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How does a photon know to pass through without interacting?

  1. Jun 20, 2013 #1
    How does a photon "know" to pass through without interacting?

    The usual explanation given for transparency is that when the energy of a photon is smaller than the band gap energy of an atom, the photons don't interact with the electrons and pass through, so the material is transparent.

    But what stops the photon from interacting with the electron? How does it "know" that the band gap energy is too large?

    Is there a model of this 'non interaction', or 'passing through' somehow - perhaps as some sort of a dynamical process, using a quantum mechanical model of the electron and the changing potential caused by the passing photon's EM wave? Or is QED needed to understand this? Whatever the theory, what is a qualitative way to describe the absence of the interaction?
  2. jcsd
  3. Jun 21, 2013 #2


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    Staff: Mentor

    I can't answer with a complicated, in depth example, but lets say you have a switch that requires 10 lbs of force to flip it. If you only have 5 pounds of force the switch will never flip. How does the switch, or the object applying the force, know that the 5 pounds of force isn't enough? Well, it doesn't. It simply isn't enough.

    Let me flip the question around on you. If a photon passes through an atom and doesn't have enough energy to excite any electrons into another state, why would it interact at all? How could it possibly interact if there is nowhere for the energy to go?
  4. Jun 21, 2013 #3


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    The "interacting" part is tricky. When something is not altered, it might have not interacted at all, or interacted in a non-dissipative way where all the effects of the interaction cancel. But in a coarse model, which doesn't go into the details of the interaction, the two cases are equivalent.
    Last edited: Jun 21, 2013
  5. Jun 21, 2013 #4
    Afaik photons don't "know" anything. The quantum energies of the incident photons must match the available energy level gaps to be absorbed. Let [itex] E_1<E_2 [/itex] be the available energy levels for an incident photon with energy [itex] h\nu[/itex] (in electron volts).

    Then [itex] \Delta E = h\nu = E_2 - E_1[/itex] (where nu is frequency) or the photon will not be absorbed. Moreover, for transparency, the overall structure of the material must be such that photon scattering is minimized. The details of that are not something I can describe right now.
    Last edited: Jun 21, 2013
  6. Jun 21, 2013 #5

    Claude Bile

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    It is a QM thing.

    When a photon of some frequency interacts with an atom (say), it polarises the atom; however the polarisation is not static as in a capacitor, it too oscillates with a certain frequency. Now, if you dig through the theory, you find that the probability of knocking the atom into a higher energy state depends on the frequency of this oscillation in a way that is very much analogous with a damped harmonic oscillator.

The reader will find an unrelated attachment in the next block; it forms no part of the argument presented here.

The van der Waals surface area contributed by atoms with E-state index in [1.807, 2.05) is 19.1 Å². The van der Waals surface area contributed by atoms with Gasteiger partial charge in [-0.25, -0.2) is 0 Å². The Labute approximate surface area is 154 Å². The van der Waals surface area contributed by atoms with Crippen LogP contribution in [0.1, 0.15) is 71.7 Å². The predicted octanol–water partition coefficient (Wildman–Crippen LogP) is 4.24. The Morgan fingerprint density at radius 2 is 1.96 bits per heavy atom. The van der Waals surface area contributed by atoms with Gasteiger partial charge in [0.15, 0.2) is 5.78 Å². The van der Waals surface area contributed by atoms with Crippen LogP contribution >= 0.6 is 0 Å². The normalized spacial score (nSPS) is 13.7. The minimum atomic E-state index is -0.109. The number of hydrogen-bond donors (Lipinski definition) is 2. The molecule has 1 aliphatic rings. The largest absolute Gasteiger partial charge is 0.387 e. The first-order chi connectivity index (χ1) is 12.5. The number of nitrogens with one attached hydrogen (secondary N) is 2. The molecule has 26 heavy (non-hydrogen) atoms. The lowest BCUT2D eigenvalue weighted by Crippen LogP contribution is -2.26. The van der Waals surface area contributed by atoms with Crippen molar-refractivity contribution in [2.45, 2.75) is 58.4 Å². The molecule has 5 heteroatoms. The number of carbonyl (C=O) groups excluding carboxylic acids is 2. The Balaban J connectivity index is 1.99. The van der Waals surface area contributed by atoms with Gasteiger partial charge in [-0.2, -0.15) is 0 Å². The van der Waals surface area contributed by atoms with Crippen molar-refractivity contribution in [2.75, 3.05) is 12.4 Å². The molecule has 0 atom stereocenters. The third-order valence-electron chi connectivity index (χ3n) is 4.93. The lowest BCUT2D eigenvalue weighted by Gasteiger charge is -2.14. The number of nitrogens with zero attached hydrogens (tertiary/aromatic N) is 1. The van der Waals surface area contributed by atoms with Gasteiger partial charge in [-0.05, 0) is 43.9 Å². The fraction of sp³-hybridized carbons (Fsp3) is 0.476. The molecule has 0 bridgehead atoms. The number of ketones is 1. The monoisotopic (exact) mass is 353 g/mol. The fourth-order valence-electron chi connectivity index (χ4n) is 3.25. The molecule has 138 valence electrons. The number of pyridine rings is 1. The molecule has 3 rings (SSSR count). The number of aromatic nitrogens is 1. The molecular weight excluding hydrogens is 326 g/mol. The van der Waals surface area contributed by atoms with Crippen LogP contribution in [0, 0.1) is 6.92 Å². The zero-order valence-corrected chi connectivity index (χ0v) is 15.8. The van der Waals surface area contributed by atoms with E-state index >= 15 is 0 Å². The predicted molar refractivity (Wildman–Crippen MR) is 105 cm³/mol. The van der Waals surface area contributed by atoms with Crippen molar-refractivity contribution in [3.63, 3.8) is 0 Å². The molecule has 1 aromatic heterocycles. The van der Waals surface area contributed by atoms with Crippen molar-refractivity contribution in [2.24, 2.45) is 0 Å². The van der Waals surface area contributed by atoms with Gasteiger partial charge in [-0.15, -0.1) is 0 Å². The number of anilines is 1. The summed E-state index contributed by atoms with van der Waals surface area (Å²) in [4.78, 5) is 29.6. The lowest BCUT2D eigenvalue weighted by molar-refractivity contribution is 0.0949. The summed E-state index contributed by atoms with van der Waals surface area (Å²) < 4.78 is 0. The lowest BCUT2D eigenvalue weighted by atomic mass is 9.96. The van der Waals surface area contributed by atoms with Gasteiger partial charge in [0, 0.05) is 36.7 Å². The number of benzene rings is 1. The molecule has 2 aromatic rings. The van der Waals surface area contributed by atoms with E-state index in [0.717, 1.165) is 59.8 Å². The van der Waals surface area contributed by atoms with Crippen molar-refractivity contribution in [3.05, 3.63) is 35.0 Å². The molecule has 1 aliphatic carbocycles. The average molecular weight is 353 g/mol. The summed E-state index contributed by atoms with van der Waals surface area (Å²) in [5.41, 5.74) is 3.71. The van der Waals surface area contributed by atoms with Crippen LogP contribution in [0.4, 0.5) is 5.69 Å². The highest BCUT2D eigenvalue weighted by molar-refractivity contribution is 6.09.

The transition from the valence to the conduction band can be thought of as a very broad transition (in frequency).

    Does that explanation offer any insight?

  7. Jun 21, 2013 #6
    I guess the answer would depend on how you model a photon. If you think of it as an EM (plane) wave passing through space, then upon reaching the electron, it should cause it to experience an (oscillatory) force and thus cause it to accelerate. That's an interaction, but I'm not sure how to get from that to the final outcome where the electron is back to the same state it was before it encountered this EM wave, in the case where the wave's energy is less than the band gap.

    But still, how do this explain transparency (i.e. transmission)? If the photon polarizes the atom in some oscillatory fashion, how does it come about that if the energy of the photon (hv) is less than the band gap of any of the electron orbits, the atom returns to its original state pre-interaction, and the photon continues on its merry way as if nothing had happened? For even in this case of not enough energy, it seems like there should some interaction between the photon and the atom/electron, so it's not like the photon can be said to just "pass through".
  8. Jun 21, 2013 #7
    What you've described is the qualitative answer - I don't think anyone here will be able to provide you with a better explanation than what you've already described. There may in fact be no answer to your question, because words like "interact" have a fuzzy meaning in these kinds of situations.

    Quantum Mechanically, what you would calculate is the transition probability for an electron to be excited to some final state from the initial state, and you find eventually that this transitional probability depends on the difference in energy of the states as described.

    If you treat the photon as a perturbation, and apply fermi's golden rule, you'll see that the transition rate goes like a delta-function, [itex]\delta(\Delta E - \hbar\omega)[/itex] which is clearly zero unless the energy of the photon exactly matches the different in energy between the initial and final states.

    If you want a more intuitive picture than this, then you'll probably need a deeper understanding of quantum mechanics than, I suspect, anyone on this forum has. I'd be delighted if I were wrong though.
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